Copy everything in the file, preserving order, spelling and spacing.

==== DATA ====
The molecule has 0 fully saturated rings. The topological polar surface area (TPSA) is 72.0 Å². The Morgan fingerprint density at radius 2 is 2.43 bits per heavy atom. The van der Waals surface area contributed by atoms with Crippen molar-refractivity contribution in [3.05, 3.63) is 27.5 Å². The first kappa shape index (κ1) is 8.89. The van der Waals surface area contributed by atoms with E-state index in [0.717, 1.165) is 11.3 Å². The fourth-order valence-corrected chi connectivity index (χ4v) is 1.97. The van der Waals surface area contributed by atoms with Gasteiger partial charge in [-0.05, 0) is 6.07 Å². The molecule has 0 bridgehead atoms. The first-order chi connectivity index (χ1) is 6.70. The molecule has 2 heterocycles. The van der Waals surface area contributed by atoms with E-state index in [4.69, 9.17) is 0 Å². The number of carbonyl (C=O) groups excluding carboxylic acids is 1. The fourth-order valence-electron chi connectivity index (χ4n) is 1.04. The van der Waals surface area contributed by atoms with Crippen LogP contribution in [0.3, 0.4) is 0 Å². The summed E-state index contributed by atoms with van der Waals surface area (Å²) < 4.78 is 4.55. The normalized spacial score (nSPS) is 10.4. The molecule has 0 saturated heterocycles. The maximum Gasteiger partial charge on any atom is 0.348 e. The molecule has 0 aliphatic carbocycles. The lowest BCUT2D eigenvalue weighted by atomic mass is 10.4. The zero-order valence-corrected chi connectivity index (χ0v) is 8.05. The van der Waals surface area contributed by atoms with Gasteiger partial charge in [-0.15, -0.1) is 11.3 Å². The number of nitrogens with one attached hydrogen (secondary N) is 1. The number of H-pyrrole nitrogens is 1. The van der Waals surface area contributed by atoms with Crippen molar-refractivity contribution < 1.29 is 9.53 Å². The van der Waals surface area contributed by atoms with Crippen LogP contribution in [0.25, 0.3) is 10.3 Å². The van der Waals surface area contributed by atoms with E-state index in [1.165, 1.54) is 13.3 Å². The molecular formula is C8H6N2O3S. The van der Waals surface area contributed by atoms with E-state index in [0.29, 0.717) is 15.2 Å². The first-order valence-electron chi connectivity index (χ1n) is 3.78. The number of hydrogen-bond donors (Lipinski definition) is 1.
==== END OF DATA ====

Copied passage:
The molecule has 0 fully saturated rings. The topological polar surface area (TPSA) is 72.0 Å². The Morgan fingerprint density at radius 2 is 2.43 bits per heavy atom. The van der Waals surface area contributed by atoms with Crippen molar-refractivity contribution in [3.05, 3.63) is 27.5 Å². The first kappa shape index (κ1) is 8.89. The van der Waals surface area contributed by atoms with E-state index in [0.717, 1.165) is 11.3 Å². The fourth-order valence-corrected chi connectivity index (χ4v) is 1.97. The van der Waals surface area contributed by atoms with Gasteiger partial charge in [-0.05, 0) is 6.07 Å². The molecule has 0 bridgehead atoms. The first-order chi connectivity index (χ1) is 6.70. The molecule has 2 heterocycles. The van der Waals surface area contributed by atoms with E-state index in [4.69, 9.17) is 0 Å². The number of carbonyl (C=O) groups excluding carboxylic acids is 1. The fourth-order valence-electron chi connectivity index (χ4n) is 1.04. The van der Waals surface area contributed by atoms with Crippen LogP contribution in [0.3, 0.4) is 0 Å². The summed E-state index contributed by atoms with van der Waals surface area (Å²) < 4.78 is 4.55. The normalized spacial score (nSPS) is 10.4. The molecule has 0 saturated heterocycles. The maximum Gasteiger partial charge on any atom is 0.348 e. The molecule has 0 aliphatic carbocycles. The lowest BCUT2D eigenvalue weighted by atomic mass is 10.4. The zero-order valence-corrected chi connectivity index (χ0v) is 8.05. The van der Waals surface area contributed by atoms with Gasteiger partial charge in [-0.15, -0.1) is 11.3 Å². The number of nitrogens with one attached hydrogen (secondary N) is 1. The number of H-pyrrole nitrogens is 1. The van der Waals surface area contributed by atoms with Crippen molar-refractivity contribution < 1.29 is 9.53 Å². The van der Waals surface area contributed by atoms with Crippen LogP contribution in [0.25, 0.3) is 10.3 Å². The van der Waals surface area contributed by atoms with E-state index in [1.165, 1.54) is 13.3 Å². The molecular formula is C8H6N2O3S. The van der Waals surface area contributed by atoms with E-state index in [0.29, 0.717) is 15.2 Å². The first-order valence-electron chi connectivity index (χ1n) is 3.78. The number of hydrogen-bond donors (Lipinski definition) is 1.